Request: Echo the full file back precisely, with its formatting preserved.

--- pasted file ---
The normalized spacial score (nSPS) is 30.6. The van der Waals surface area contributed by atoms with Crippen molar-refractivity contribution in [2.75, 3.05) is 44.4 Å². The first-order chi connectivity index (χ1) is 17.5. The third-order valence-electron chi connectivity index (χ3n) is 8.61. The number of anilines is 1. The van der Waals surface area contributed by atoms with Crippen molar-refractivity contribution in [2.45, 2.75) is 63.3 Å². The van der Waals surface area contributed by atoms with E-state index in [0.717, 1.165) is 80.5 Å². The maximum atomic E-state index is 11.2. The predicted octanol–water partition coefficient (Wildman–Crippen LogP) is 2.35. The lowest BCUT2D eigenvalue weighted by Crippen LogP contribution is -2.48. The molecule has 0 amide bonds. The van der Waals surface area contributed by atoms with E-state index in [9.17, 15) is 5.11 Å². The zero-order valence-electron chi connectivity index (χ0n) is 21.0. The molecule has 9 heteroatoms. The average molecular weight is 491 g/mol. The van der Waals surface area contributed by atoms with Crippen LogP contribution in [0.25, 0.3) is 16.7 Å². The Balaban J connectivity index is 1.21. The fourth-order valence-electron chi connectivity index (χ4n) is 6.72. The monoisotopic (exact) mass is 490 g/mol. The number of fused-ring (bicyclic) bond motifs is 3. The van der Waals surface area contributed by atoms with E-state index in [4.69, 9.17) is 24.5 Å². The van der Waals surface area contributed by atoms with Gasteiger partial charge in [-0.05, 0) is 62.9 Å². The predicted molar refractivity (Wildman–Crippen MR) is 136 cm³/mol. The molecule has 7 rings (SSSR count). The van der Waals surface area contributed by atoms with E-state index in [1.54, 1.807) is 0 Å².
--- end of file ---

The normalized spacial score (nSPS) is 30.6. The van der Waals surface area contributed by atoms with Crippen molar-refractivity contribution in [2.75, 3.05) is 44.4 Å². The first-order chi connectivity index (χ1) is 17.5. The third-order valence-electron chi connectivity index (χ3n) is 8.61. The number of anilines is 1. The van der Waals surface area contributed by atoms with Crippen molar-refractivity contribution in [2.45, 2.75) is 63.3 Å². The van der Waals surface area contributed by atoms with E-state index in [0.717, 1.165) is 80.5 Å². The maximum atomic E-state index is 11.2. The predicted octanol–water partition coefficient (Wildman–Crippen LogP) is 2.35. The lowest BCUT2D eigenvalue weighted by Crippen LogP contribution is -2.48. The molecule has 0 amide bonds. The van der Waals surface area contributed by atoms with E-state index in [9.17, 15) is 5.11 Å². The zero-order valence-electron chi connectivity index (χ0n) is 21.0. The molecule has 9 heteroatoms. The average molecular weight is 491 g/mol. The van der Waals surface area contributed by atoms with Crippen LogP contribution in [0.25, 0.3) is 16.7 Å². The Balaban J connectivity index is 1.21. The fourth-order valence-electron chi connectivity index (χ4n) is 6.72. The monoisotopic (exact) mass is 490 g/mol. The number of fused-ring (bicyclic) bond motifs is 3. The van der Waals surface area contributed by atoms with E-state index in [4.69, 9.17) is 24.5 Å². The van der Waals surface area contributed by atoms with Gasteiger partial charge in [-0.05, 0) is 62.9 Å². The predicted molar refractivity (Wildman–Crippen MR) is 136 cm³/mol. The molecule has 7 rings (SSSR count). The van der Waals surface area contributed by atoms with E-state index in [1.54, 1.807) is 0 Å².